If we conclude that Seán's ancestor was Cucogry the Annalist, the latter's father, Diarmaid, is probably to be identified as the son of Cosnamhach who died in 1584 [Walsh, IBL, xxii, 131]. This Diarmaid was first cousin to Lewy and had a brother Seán who was associated with Lewy as a Juror in 1607 and 1613; and received a grant of land, also with Lewy in 1615. Both Lewy, Seán and Diarmaid are included in a pardon to Rury O Donnell in 1603 [Fiants Eliz. 6761]. Seán's place of residence, in 1613, was Rossnowlagh.

Lughaidh Ó Clérigh is best known as author of the Life of Aodh Ruadh 0 Domhnaill and as one of the originators of the Contention of the Bards. Besides his historical and poetic work he was a considerable landowner and the most important member of his family at the time of their greatest power, immediately before the confiscation and plantation of Ulster. Chichester appointed him a juror in at least three inquisitions held in Donegal connected with the plantation of that county, in 1607,3 16094 and 1613.[O.S. Donegal, 52 and 6o]. The records of the 1609 Inquisition indicate some of the large tracts held by the sept in the Barony of Tirhugh in and around Killbarron Parish, near Ballyshannon. At the Plantation these lands were granted to Sir Henry Folliot, Captain of Foot in Ballyshannon, and to the Bishop of Raphoe.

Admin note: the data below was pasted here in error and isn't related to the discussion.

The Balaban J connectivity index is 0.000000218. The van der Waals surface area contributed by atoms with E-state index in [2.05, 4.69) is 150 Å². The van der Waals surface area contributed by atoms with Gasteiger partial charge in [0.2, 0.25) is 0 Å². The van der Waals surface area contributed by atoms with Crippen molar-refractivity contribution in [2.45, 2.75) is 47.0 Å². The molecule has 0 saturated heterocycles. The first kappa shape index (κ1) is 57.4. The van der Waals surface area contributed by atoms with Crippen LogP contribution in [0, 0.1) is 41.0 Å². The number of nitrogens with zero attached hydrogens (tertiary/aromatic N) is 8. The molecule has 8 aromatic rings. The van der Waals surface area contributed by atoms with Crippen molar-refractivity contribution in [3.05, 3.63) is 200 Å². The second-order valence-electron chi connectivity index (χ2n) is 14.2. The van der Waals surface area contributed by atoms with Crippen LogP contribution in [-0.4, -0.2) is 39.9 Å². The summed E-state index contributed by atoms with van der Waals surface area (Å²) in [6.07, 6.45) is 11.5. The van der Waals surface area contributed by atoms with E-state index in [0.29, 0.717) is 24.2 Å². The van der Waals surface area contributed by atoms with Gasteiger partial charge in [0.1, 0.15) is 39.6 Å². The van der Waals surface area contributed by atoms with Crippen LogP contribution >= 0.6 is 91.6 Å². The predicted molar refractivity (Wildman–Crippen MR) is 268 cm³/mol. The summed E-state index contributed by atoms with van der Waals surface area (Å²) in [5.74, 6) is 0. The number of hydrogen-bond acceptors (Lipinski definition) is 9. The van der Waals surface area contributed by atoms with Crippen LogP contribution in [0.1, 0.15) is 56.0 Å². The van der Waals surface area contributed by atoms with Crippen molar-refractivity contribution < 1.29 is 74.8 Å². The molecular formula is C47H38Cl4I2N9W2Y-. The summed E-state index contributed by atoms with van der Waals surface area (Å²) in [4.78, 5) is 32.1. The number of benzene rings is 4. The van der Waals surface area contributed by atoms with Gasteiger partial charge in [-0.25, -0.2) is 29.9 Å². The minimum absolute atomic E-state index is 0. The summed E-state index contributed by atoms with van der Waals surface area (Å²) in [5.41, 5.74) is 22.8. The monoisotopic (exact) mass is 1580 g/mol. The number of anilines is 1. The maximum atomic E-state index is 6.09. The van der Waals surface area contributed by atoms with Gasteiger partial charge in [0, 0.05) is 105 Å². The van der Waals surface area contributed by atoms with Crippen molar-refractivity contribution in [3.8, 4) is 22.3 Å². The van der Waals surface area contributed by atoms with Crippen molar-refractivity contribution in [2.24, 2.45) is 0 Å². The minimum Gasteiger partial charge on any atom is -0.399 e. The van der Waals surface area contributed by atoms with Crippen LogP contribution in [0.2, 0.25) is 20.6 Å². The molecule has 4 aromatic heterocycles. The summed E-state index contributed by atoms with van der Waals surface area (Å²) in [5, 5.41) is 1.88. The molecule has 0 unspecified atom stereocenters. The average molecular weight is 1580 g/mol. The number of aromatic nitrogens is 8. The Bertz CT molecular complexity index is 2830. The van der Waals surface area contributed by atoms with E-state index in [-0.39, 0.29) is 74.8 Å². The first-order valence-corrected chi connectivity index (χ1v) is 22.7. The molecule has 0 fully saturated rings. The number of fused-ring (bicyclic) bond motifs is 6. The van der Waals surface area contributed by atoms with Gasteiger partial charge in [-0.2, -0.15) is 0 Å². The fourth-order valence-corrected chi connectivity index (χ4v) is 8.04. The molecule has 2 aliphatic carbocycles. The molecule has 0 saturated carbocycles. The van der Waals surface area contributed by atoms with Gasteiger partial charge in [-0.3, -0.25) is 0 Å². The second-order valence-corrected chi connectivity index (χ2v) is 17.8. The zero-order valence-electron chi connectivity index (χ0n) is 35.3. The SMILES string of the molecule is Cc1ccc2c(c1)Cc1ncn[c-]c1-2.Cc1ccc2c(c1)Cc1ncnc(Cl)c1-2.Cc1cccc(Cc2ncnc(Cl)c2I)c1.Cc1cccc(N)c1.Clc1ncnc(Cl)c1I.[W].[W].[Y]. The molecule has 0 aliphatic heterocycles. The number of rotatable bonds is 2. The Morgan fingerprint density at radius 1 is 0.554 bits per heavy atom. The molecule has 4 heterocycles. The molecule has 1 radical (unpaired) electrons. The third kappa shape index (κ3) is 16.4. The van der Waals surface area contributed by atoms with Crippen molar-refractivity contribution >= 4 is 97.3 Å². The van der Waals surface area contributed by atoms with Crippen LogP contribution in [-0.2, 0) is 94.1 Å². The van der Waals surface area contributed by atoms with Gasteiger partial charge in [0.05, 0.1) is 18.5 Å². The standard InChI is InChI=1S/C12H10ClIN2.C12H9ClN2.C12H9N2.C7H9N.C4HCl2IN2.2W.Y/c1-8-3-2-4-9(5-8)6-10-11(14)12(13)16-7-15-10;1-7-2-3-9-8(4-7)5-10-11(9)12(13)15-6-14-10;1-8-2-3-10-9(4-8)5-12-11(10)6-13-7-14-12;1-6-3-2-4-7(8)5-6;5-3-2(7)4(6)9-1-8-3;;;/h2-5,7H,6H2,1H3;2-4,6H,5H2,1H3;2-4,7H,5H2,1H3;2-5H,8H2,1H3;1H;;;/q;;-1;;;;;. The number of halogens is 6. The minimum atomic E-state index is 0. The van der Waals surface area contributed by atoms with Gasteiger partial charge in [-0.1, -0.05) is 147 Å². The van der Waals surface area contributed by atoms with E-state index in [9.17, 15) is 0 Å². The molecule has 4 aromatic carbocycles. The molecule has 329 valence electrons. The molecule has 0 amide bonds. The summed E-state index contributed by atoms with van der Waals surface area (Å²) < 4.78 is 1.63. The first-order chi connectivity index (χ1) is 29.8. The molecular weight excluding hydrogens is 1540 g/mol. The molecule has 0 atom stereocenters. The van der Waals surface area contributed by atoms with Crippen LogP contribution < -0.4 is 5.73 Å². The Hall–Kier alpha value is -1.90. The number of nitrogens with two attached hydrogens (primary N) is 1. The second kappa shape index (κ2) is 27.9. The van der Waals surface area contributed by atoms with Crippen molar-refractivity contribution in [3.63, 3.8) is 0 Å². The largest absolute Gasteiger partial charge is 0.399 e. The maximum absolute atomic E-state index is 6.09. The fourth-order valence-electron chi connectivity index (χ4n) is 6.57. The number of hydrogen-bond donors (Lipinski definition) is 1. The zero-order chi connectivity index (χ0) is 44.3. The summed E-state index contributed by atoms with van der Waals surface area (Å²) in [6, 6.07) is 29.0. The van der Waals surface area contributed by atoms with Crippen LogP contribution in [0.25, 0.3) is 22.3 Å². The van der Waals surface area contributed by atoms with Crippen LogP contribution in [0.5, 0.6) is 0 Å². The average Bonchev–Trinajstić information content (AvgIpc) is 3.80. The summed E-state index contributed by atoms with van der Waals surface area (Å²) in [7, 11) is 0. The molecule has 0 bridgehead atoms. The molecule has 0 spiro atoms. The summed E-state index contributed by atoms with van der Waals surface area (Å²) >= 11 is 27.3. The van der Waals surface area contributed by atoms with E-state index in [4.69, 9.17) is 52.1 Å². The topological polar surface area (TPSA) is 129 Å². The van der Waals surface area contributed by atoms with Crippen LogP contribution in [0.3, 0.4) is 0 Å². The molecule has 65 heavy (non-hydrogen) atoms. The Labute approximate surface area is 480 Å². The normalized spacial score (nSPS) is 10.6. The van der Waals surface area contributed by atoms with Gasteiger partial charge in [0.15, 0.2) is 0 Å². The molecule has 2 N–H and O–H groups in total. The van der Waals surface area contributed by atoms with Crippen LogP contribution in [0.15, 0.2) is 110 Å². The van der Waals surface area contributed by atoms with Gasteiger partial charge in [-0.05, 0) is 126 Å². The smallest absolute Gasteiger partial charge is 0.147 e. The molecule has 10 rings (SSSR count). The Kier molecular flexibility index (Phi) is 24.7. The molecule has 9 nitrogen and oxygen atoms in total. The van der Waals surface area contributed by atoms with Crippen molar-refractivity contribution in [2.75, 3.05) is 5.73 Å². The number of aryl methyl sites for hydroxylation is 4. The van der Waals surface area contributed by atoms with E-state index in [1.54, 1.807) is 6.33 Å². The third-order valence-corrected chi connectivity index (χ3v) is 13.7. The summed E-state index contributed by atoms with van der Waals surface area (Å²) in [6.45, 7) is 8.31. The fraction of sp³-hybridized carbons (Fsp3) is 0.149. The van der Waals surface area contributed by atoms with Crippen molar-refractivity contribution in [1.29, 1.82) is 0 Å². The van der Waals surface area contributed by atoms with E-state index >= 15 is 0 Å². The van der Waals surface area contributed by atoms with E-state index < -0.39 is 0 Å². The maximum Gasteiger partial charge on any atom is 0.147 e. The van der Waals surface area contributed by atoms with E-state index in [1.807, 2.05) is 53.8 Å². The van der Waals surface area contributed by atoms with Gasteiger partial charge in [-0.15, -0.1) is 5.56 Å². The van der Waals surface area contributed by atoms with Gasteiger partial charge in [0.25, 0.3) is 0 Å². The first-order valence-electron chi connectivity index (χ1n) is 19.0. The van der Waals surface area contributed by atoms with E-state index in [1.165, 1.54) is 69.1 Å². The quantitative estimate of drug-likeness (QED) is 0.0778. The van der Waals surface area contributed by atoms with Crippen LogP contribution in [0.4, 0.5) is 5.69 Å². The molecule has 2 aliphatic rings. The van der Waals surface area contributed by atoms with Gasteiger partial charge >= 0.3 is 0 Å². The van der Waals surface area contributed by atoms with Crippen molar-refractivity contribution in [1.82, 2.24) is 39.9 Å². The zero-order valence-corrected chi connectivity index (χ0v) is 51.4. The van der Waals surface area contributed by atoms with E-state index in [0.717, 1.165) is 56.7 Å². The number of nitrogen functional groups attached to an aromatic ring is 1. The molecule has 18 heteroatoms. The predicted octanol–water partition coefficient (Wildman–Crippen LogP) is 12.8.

Perhaps by way of compensation Lewy and his cousin Seán, together with eleven other Irish, were given 960 acres in the barony of Kilmacrenan. This grant included Dromenagh (now Drumenan) and Killomastie (now Killymasny) [O.S. Donegal, 52 and 6o] lying near the river Swilly and west of Letterkenny. Father Paul Walsh states that the tenure was "for life only"but this view is at variance from the terms of the actual grant as expressed in the Patent Rolls "To hold for ever, as of the Castle of Dublin, in common soccage." At any rate the O Clerys did not remain in possession there for more than a few years, at most from 1615 to 1619. Most Ulster grants had been made in 1610 or in the two years following but that of Seán and Lewy is dated 10th Jan. 1614/15 and we have further proof that they had not left Tirhugh in 1613 for in the inquisition of that year Seán is described as of Rossnowlagh and Lewy of Ballymagrorty.5